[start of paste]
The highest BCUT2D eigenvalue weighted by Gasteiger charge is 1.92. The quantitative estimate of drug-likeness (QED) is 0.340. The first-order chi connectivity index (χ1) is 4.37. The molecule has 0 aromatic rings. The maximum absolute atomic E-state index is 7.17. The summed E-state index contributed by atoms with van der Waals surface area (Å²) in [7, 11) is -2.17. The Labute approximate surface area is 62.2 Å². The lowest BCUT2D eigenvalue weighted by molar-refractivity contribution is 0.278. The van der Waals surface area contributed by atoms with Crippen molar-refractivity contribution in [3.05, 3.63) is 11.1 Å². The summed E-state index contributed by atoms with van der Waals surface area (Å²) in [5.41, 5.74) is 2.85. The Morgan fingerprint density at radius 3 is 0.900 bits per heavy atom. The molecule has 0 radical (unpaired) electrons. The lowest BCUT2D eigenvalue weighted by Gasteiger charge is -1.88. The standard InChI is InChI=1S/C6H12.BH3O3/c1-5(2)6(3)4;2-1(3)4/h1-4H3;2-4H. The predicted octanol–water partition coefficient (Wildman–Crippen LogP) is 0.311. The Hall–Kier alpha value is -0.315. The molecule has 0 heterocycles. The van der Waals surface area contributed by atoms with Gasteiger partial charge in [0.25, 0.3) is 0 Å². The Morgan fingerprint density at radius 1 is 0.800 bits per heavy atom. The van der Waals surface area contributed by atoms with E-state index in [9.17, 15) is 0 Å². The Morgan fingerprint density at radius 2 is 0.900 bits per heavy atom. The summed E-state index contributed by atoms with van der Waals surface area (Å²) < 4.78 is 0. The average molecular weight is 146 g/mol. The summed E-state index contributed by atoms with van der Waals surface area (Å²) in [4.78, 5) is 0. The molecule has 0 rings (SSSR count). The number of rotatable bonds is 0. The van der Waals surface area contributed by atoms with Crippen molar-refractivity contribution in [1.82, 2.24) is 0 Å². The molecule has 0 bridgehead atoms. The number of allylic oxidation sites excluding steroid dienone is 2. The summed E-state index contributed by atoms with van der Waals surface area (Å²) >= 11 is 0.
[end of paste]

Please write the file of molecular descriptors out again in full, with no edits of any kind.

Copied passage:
The highest BCUT2D eigenvalue weighted by Gasteiger charge is 1.92. The quantitative estimate of drug-likeness (QED) is 0.340. The first-order chi connectivity index (χ1) is 4.37. The molecule has 0 aromatic rings. The maximum absolute atomic E-state index is 7.17. The summed E-state index contributed by atoms with van der Waals surface area (Å²) in [7, 11) is -2.17. The Labute approximate surface area is 62.2 Å². The lowest BCUT2D eigenvalue weighted by molar-refractivity contribution is 0.278. The van der Waals surface area contributed by atoms with Crippen molar-refractivity contribution in [3.05, 3.63) is 11.1 Å². The summed E-state index contributed by atoms with van der Waals surface area (Å²) in [5.41, 5.74) is 2.85. The Morgan fingerprint density at radius 3 is 0.900 bits per heavy atom. The molecule has 0 radical (unpaired) electrons. The lowest BCUT2D eigenvalue weighted by Gasteiger charge is -1.88. The standard InChI is InChI=1S/C6H12.BH3O3/c1-5(2)6(3)4;2-1(3)4/h1-4H3;2-4H. The predicted octanol–water partition coefficient (Wildman–Crippen LogP) is 0.311. The Hall–Kier alpha value is -0.315. The molecule has 0 heterocycles. The van der Waals surface area contributed by atoms with Gasteiger partial charge in [0.25, 0.3) is 0 Å². The Morgan fingerprint density at radius 1 is 0.800 bits per heavy atom. The van der Waals surface area contributed by atoms with E-state index in [9.17, 15) is 0 Å². The Morgan fingerprint density at radius 2 is 0.900 bits per heavy atom. The summed E-state index contributed by atoms with van der Waals surface area (Å²) < 4.78 is 0. The average molecular weight is 146 g/mol. The summed E-state index contributed by atoms with van der Waals surface area (Å²) in [4.78, 5) is 0. The molecule has 0 rings (SSSR count). The number of rotatable bonds is 0. The van der Waals surface area contributed by atoms with Crippen molar-refractivity contribution in [1.82, 2.24) is 0 Å². The molecule has 0 bridgehead atoms. The number of allylic oxidation sites excluding steroid dienone is 2. The summed E-state index contributed by atoms with van der Waals surface area (Å²) >= 11 is 0.